Amy is in that awkward stage of having one child in University and one child in diapers.

One gorgeous firey haired daughter studying political science and one curly-haired tornado of a toddler who never stops running!

Amy grew up in Thunder Bay two professors for parents (Math, Education, Art History, Visual Arts).  She has fond memories of a childhood spent running through the university hallways.  

She spent many years as a hard working single mom to her oldest before meeting her handsome Australian husband.

And she’s still hard working of course!  

Amy is a very talented product photographer, having been vital in showcasing the plants and other products and Bill Martin’s Nursery Land.  She has also been a contributing photographer for The Walleye Magazine.

Three and a half years ago, Amy experienced a tremendous loss when her ten-day-old son unexpectedly passed away.  It was the most difficult and tragic experience in Amy’s life and it took her a long while to get back on track with regards to living a life with goals and purpose in mind.  

Undoubtedly so.  Nobody wants to experience the loss of a child and nobody should.  But it happens.  Whether your child is a few days old, or 14 years old, or an adult, it happens.  When it does, it defies the natural order of life.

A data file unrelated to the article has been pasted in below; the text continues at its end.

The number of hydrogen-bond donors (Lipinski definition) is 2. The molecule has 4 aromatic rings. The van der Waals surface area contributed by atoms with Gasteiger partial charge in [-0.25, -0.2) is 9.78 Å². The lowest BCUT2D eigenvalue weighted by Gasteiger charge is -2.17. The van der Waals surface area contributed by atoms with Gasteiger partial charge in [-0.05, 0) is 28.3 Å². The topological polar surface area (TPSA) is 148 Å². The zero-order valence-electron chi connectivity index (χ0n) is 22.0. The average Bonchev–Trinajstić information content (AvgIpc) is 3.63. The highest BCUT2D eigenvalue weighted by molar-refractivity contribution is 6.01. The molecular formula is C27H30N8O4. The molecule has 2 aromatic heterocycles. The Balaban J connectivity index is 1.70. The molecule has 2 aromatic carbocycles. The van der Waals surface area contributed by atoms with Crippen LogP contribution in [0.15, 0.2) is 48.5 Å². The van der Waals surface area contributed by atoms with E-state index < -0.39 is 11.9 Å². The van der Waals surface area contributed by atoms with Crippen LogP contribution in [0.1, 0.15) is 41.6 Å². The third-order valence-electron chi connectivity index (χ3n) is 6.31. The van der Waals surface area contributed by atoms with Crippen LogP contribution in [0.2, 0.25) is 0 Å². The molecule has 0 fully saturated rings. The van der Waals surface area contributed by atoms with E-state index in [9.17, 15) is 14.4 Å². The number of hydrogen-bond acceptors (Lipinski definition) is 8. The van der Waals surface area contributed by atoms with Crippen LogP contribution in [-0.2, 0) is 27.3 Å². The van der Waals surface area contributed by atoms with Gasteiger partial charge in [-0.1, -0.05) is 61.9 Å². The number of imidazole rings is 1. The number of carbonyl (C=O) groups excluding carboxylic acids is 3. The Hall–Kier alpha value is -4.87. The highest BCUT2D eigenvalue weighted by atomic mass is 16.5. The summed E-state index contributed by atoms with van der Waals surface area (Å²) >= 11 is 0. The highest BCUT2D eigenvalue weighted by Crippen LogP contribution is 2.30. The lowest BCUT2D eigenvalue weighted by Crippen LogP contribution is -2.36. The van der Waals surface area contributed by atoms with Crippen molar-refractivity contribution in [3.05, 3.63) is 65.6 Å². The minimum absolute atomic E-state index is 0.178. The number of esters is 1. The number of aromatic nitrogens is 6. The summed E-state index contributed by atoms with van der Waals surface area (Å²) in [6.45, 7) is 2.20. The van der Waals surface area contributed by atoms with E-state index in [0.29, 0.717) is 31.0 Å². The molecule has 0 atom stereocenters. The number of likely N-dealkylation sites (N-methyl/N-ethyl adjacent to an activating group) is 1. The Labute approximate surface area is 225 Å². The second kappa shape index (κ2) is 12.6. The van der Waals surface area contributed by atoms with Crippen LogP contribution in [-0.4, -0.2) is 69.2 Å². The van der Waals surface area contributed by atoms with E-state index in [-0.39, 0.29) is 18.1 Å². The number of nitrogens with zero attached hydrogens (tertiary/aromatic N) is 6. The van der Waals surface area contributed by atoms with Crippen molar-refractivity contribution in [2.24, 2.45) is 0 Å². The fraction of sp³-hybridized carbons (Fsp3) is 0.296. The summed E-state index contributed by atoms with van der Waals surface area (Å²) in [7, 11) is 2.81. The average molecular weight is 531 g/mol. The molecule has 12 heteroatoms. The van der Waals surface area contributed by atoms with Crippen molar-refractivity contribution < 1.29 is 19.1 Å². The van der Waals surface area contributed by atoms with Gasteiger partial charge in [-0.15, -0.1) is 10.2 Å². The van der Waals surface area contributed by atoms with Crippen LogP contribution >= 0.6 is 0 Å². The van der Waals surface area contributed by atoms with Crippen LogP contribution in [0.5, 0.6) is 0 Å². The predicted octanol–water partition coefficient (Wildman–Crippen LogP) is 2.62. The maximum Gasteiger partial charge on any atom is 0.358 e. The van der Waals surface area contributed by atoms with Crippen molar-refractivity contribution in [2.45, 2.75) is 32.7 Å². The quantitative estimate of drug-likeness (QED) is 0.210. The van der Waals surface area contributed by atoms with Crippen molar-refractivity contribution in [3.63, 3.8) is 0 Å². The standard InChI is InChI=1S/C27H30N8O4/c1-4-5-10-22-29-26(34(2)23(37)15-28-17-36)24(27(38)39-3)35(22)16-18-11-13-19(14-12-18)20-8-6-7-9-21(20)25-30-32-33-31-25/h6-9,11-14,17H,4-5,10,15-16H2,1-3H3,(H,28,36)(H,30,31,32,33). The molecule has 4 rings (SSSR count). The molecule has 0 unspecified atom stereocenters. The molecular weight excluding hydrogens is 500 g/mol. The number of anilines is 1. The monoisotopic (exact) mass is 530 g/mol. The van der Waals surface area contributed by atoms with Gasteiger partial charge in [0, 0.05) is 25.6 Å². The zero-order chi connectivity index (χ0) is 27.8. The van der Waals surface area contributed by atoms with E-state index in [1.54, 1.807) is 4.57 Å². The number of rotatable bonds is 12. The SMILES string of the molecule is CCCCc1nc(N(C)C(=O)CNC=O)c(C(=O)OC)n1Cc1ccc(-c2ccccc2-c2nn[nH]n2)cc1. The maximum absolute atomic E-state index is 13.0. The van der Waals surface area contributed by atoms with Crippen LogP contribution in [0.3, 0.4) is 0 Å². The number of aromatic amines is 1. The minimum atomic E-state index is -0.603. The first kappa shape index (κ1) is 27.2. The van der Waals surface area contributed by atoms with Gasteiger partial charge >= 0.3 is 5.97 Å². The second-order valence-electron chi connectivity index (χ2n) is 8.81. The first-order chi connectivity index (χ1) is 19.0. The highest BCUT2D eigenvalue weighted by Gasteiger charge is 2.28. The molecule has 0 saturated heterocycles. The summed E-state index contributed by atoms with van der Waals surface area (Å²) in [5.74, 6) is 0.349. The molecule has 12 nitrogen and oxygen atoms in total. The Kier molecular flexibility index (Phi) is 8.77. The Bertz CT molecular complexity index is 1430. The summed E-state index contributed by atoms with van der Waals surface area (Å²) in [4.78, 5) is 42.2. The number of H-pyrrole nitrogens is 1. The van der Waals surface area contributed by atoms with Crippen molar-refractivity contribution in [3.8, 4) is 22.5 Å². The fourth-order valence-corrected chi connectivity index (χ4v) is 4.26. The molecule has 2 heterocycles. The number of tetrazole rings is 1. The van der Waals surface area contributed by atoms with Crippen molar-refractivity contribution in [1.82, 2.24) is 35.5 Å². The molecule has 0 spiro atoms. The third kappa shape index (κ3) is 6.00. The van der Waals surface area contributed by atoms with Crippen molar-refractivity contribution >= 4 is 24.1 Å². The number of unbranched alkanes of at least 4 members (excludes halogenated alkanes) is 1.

We all experience grief in different ways. There are no rules that say you should be recovered in X amount of time.  Does a parent ever really recover from such a loss?  Amy is not recovered.  She will mourn her son always.  

But time does pass and, slowly, it becomes easier to get out of bed, easier to cook dinner, and easier to leave the house.  One day you’ll find yourself laughing and the sound will shock you.  Perhaps it will be that very sound of laughter shocking you into a desire for more.  The ache inside your heart and soul remains but life can still be beautiful and even fun.

Amy found herself pregnant again shortly after the loss of her first beloved son.  It was that pregnancy that gave her strength to keep going, as well as her amazing daughter.

Eventually Amy realized she had a desire to be creative again, leading to the creation of Olives and Bananas, Amy’s wool felting and crochet business.  Now the days are full of skeins and skeins of the softest yarn, and this guy:

Amy is so strong and beautiful and resilient.  She has experienced the very worst that can happen, but life is still good.  

Life is a husband with an impish accent; life is a whip-smart daughter marching in the one-million women march in Washington; life is a curly mop of hair atop the head of a curious whirlwind.  

Life is also remembering.

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